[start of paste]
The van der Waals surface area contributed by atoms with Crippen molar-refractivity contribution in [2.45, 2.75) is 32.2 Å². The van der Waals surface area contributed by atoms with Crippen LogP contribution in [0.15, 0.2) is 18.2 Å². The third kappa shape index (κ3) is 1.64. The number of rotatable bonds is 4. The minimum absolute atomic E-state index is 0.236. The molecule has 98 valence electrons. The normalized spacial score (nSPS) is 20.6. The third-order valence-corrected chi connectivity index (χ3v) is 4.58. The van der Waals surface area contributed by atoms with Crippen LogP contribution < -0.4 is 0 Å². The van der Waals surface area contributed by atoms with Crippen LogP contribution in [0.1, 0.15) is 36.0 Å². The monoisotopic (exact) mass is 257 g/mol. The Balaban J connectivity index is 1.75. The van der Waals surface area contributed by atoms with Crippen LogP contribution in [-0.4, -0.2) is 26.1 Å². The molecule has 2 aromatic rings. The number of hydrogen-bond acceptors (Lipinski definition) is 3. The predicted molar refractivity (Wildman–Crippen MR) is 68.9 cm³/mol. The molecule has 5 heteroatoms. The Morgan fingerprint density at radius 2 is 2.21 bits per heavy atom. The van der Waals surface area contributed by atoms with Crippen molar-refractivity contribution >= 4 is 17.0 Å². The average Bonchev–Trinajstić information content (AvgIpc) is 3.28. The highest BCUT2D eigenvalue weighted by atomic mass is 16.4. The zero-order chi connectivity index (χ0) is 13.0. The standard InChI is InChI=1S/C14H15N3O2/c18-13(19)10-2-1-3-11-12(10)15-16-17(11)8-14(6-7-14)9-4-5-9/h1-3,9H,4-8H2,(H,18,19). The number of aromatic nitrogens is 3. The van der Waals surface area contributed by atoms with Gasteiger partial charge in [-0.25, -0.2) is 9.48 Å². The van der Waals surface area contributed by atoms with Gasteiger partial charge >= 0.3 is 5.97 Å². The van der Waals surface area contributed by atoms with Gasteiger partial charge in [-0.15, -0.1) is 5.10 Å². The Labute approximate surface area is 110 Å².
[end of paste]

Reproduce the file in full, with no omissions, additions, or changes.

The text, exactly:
The van der Waals surface area contributed by atoms with Crippen molar-refractivity contribution in [2.45, 2.75) is 32.2 Å². The van der Waals surface area contributed by atoms with Crippen LogP contribution in [0.15, 0.2) is 18.2 Å². The third kappa shape index (κ3) is 1.64. The number of rotatable bonds is 4. The minimum absolute atomic E-state index is 0.236. The molecule has 98 valence electrons. The normalized spacial score (nSPS) is 20.6. The third-order valence-corrected chi connectivity index (χ3v) is 4.58. The van der Waals surface area contributed by atoms with Crippen LogP contribution < -0.4 is 0 Å². The van der Waals surface area contributed by atoms with Crippen LogP contribution in [0.1, 0.15) is 36.0 Å². The monoisotopic (exact) mass is 257 g/mol. The Balaban J connectivity index is 1.75. The van der Waals surface area contributed by atoms with Crippen LogP contribution in [-0.4, -0.2) is 26.1 Å². The molecule has 2 aromatic rings. The number of hydrogen-bond acceptors (Lipinski definition) is 3. The predicted molar refractivity (Wildman–Crippen MR) is 68.9 cm³/mol. The molecule has 5 heteroatoms. The Morgan fingerprint density at radius 2 is 2.21 bits per heavy atom. The van der Waals surface area contributed by atoms with Crippen molar-refractivity contribution >= 4 is 17.0 Å². The average Bonchev–Trinajstić information content (AvgIpc) is 3.28. The highest BCUT2D eigenvalue weighted by atomic mass is 16.4. The zero-order chi connectivity index (χ0) is 13.0. The standard InChI is InChI=1S/C14H15N3O2/c18-13(19)10-2-1-3-11-12(10)15-16-17(11)8-14(6-7-14)9-4-5-9/h1-3,9H,4-8H2,(H,18,19). The number of aromatic nitrogens is 3. The van der Waals surface area contributed by atoms with Gasteiger partial charge in [-0.25, -0.2) is 9.48 Å². The van der Waals surface area contributed by atoms with Gasteiger partial charge >= 0.3 is 5.97 Å². The van der Waals surface area contributed by atoms with Gasteiger partial charge in [-0.15, -0.1) is 5.10 Å². The Labute approximate surface area is 110 Å².